CategoryPersonal

A No-News Day?

A

Still dark and frozen when I padded in my slippers down the driveway to retrieve my New York Times this morning. I haven’t opened it yet. I’ve watched the Australian Open. I’ve read about my lowly Buffalo Sabres. But the real news is getting me upset. I can’t read it. I don’t want to see it. I wish the Times wasn’t delivered in a plastic bag. I had a paper...

What to Write Next?

W

I’ve handed my novel THE SUITOR over to a trusted reader. I spent most of the past year writing little else. I wrote some posts on this blog. I scribbled a note or two on stray ideas. But the vast majority of my writing time was devoted to THE SUITOR. Now I’m waiting. With waiting comes new and unstructured writing time. My first thought is always what novel I’m going to write...

Winter is Painting Time

W

During the winter I start painting rooms in my house. Every year, at least one room gets the treatment. This year it was the entrance breezeway and the adjoining den, where I have my desk. I just finished and I’m still not sure what color I painted. Two colors, actually: one called Greyhound (breezeway) and one called Iced Marble (den), plus a trim color, called Snowbound. The wall colors...

My Sauce is Comfort Food

M

I learned to make sauce from my mother, who learned from her mother, two women of Italian descent who knew how to cook without looking in a book. We’d have sauce at least twice a week growing up: spaghetti and meatballs, usually, often with garlicky braciole rolled with twine and simmered right in the pot. A variation used penne or rigatoni instead of spaghetti. A special occasion called...

This is Called Doubt

T

I started thinking about the novel and got anxious that the characters are stupid and unappealing, or stock, or boring. They are duds and the story is a dud and the language is ugly and the writing forced.  The voice is wrought or annoying or soundless. The plot is vapid. The pace dull. This is called doubt. Crushing, debilitating, self-loathing doubt. I take full responsibility. I am disparaged...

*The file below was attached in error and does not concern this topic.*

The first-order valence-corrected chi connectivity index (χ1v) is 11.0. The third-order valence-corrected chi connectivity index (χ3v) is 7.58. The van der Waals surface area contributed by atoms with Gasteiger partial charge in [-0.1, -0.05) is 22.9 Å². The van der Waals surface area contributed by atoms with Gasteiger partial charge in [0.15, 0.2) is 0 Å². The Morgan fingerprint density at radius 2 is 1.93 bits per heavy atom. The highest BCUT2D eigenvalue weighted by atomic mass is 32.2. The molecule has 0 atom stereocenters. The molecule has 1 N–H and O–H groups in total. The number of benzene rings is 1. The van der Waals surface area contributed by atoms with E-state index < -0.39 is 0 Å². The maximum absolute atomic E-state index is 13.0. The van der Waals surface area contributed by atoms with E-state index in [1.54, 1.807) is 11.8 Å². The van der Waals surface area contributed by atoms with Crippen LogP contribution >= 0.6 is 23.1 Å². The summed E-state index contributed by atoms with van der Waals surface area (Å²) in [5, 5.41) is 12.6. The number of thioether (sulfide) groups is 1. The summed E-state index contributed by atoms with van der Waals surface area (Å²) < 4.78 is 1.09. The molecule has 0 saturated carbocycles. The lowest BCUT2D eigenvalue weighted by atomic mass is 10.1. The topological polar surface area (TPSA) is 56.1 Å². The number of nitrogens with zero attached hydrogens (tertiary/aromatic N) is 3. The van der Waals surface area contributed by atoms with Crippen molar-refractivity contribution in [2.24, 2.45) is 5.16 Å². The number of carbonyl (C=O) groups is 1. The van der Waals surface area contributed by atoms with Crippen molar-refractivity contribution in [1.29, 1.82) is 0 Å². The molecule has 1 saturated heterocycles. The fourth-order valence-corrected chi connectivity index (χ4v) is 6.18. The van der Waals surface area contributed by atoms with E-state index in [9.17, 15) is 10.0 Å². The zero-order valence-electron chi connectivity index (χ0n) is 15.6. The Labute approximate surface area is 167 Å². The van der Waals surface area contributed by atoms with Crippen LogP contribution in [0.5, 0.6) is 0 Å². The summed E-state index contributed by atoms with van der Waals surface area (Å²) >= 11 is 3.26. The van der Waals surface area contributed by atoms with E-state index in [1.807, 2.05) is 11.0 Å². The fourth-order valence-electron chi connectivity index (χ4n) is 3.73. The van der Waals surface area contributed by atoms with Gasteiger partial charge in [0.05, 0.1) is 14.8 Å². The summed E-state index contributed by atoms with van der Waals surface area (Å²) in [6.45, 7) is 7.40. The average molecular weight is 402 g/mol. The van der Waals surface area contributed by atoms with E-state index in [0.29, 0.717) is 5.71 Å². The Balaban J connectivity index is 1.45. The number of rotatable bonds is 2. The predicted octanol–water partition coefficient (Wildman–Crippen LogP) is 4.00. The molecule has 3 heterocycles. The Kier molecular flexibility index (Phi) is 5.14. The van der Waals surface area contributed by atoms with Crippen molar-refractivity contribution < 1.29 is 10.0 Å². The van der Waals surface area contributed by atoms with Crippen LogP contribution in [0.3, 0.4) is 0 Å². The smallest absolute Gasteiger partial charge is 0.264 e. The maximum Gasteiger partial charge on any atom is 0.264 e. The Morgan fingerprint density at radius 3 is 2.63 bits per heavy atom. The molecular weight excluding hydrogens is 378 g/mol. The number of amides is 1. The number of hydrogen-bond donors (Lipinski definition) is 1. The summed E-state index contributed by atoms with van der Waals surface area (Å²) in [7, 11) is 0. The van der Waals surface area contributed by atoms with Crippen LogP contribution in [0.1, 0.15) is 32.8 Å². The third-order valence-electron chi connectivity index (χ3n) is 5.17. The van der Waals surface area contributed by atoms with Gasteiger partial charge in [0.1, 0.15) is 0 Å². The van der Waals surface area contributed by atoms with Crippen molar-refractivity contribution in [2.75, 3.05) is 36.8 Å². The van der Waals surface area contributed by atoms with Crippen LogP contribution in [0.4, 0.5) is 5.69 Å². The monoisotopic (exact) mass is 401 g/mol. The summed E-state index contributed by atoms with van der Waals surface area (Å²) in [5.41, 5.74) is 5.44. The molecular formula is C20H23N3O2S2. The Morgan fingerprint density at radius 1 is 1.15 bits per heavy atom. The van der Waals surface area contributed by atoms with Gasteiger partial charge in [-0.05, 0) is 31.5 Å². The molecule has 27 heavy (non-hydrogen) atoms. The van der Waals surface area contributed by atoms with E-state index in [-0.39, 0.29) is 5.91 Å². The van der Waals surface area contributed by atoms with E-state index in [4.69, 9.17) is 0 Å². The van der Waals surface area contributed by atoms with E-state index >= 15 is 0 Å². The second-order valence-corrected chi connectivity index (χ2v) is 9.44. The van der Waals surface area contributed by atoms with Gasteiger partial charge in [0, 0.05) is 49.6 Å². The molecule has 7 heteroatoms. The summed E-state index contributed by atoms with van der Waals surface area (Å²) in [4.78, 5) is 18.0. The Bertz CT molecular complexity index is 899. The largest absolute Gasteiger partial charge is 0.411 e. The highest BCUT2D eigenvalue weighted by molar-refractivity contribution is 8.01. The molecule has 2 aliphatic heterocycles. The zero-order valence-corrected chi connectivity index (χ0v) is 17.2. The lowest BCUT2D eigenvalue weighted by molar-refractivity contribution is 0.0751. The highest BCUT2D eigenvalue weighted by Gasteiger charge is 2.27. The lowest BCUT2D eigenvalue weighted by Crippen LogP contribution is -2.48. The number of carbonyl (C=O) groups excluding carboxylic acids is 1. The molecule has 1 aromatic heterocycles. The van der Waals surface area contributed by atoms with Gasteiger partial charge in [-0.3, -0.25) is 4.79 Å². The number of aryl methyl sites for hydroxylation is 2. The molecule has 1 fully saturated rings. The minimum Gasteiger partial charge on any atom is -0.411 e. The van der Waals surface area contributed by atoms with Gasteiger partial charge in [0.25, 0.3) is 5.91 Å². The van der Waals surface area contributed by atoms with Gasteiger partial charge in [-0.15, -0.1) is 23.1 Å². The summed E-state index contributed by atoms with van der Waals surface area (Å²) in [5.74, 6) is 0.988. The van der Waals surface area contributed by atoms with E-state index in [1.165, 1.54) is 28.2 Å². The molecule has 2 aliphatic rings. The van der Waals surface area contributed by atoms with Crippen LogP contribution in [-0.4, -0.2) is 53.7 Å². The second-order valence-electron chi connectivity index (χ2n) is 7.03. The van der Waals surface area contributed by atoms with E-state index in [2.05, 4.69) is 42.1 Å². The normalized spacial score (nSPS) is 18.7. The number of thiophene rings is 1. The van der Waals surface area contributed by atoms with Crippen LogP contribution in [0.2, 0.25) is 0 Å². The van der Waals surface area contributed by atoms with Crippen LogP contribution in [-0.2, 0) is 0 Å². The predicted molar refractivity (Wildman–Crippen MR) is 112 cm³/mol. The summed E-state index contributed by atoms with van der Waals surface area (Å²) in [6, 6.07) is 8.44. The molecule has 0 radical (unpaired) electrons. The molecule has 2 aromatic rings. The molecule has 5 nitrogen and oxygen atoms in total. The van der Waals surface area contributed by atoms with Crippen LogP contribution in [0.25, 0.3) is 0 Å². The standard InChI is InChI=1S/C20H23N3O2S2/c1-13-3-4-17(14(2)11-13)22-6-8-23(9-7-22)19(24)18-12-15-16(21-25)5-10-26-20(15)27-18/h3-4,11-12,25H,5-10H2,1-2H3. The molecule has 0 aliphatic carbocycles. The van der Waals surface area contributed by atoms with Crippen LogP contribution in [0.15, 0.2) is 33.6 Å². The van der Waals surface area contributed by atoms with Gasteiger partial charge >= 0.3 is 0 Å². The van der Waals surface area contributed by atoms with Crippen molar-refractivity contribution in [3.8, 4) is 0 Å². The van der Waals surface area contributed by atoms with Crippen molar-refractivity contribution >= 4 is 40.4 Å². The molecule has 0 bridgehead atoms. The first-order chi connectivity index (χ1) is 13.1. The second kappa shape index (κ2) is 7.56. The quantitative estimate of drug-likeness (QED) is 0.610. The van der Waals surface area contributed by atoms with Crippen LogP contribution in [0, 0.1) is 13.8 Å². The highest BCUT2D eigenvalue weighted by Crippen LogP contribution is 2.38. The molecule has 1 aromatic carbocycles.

Today in a Cemetery

T

I visited Lee, Massachusetts today and found myself in the Fairmount Cemetery. It’s an old graveyard, with sections of leaning, faded granite slabs, many greened with lichen. Names and dates you’d need a rubbing to read. Other, newer sections were populated with obelisks and polished slabs. I walked among the gravestones and the air was cold and occasionally the sun peeked out and I...

Which One is Better–the Book or the Movie?

W

The dictum says the book is always better than the movie. Consider: you read a great novel, get absorbed in the fictional world, accompany the characters on their journeys. Your imagination creates every face, pictures every scene. You lose yourself for pages and pages. You loved the book. You hate the movie. Or, at best, the movie is okay. They did a pretty good job repurposing this incredible...

I’m the Curator of a Little Free Library

I

A perfect autumn day for the library. Harriet gave me the idea to sponsor a Little Free Library. She seems to know when I need a project to focus on, and this one fit me well: I’m an author, an avid reader, and we have many full bookshelves in our house—books as furniture, we call that. I have just enough skill and an assortment of tools to believe I could design and build my own library rather...